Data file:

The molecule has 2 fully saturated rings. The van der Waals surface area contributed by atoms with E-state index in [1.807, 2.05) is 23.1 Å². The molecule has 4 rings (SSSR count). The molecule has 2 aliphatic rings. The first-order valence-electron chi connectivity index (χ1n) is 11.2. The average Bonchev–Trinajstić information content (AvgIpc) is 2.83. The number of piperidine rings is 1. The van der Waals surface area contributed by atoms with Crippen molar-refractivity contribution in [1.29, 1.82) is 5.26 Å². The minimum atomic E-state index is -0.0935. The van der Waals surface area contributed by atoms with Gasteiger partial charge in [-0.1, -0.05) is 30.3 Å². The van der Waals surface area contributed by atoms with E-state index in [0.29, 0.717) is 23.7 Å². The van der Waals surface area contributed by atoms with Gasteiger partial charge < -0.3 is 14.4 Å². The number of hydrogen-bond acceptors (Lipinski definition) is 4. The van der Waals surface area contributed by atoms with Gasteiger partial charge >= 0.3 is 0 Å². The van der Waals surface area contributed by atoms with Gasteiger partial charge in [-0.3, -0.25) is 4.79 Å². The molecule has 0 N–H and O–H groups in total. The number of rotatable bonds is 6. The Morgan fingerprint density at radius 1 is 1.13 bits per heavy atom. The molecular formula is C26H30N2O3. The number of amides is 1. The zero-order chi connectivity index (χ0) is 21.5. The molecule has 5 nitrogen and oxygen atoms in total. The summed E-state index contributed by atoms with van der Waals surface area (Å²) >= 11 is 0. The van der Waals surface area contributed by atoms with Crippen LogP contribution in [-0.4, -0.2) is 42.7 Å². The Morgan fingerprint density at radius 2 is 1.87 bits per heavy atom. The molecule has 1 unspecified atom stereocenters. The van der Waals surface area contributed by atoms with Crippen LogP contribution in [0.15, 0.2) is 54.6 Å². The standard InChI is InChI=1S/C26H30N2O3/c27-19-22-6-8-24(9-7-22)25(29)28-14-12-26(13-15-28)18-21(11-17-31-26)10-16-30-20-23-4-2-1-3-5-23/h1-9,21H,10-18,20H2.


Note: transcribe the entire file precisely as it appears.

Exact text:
The molecule has 2 fully saturated rings. The van der Waals surface area contributed by atoms with E-state index in [1.807, 2.05) is 23.1 Å². The molecule has 4 rings (SSSR count). The molecule has 2 aliphatic rings. The first-order valence-electron chi connectivity index (χ1n) is 11.2. The average Bonchev–Trinajstić information content (AvgIpc) is 2.83. The number of piperidine rings is 1. The van der Waals surface area contributed by atoms with Crippen molar-refractivity contribution in [1.29, 1.82) is 5.26 Å². The minimum atomic E-state index is -0.0935. The van der Waals surface area contributed by atoms with Gasteiger partial charge in [-0.1, -0.05) is 30.3 Å². The van der Waals surface area contributed by atoms with E-state index in [0.29, 0.717) is 23.7 Å². The van der Waals surface area contributed by atoms with Gasteiger partial charge < -0.3 is 14.4 Å². The number of hydrogen-bond acceptors (Lipinski definition) is 4. The van der Waals surface area contributed by atoms with Gasteiger partial charge >= 0.3 is 0 Å². The van der Waals surface area contributed by atoms with Gasteiger partial charge in [-0.3, -0.25) is 4.79 Å². The molecule has 0 N–H and O–H groups in total. The number of rotatable bonds is 6. The Morgan fingerprint density at radius 1 is 1.13 bits per heavy atom. The molecular formula is C26H30N2O3. The number of amides is 1. The zero-order chi connectivity index (χ0) is 21.5. The molecule has 5 nitrogen and oxygen atoms in total. The summed E-state index contributed by atoms with van der Waals surface area (Å²) >= 11 is 0. The van der Waals surface area contributed by atoms with Crippen LogP contribution in [-0.4, -0.2) is 42.7 Å². The Morgan fingerprint density at radius 2 is 1.87 bits per heavy atom. The molecule has 1 unspecified atom stereocenters. The van der Waals surface area contributed by atoms with Crippen LogP contribution in [0.15, 0.2) is 54.6 Å². The standard InChI is InChI=1S/C26H30N2O3/c27-19-22-6-8-24(9-7-22)25(29)28-14-12-26(13-15-28)18-21(11-17-31-26)10-16-30-20-23-4-2-1-3-5-23/h1-9,21H,10-18,20H2.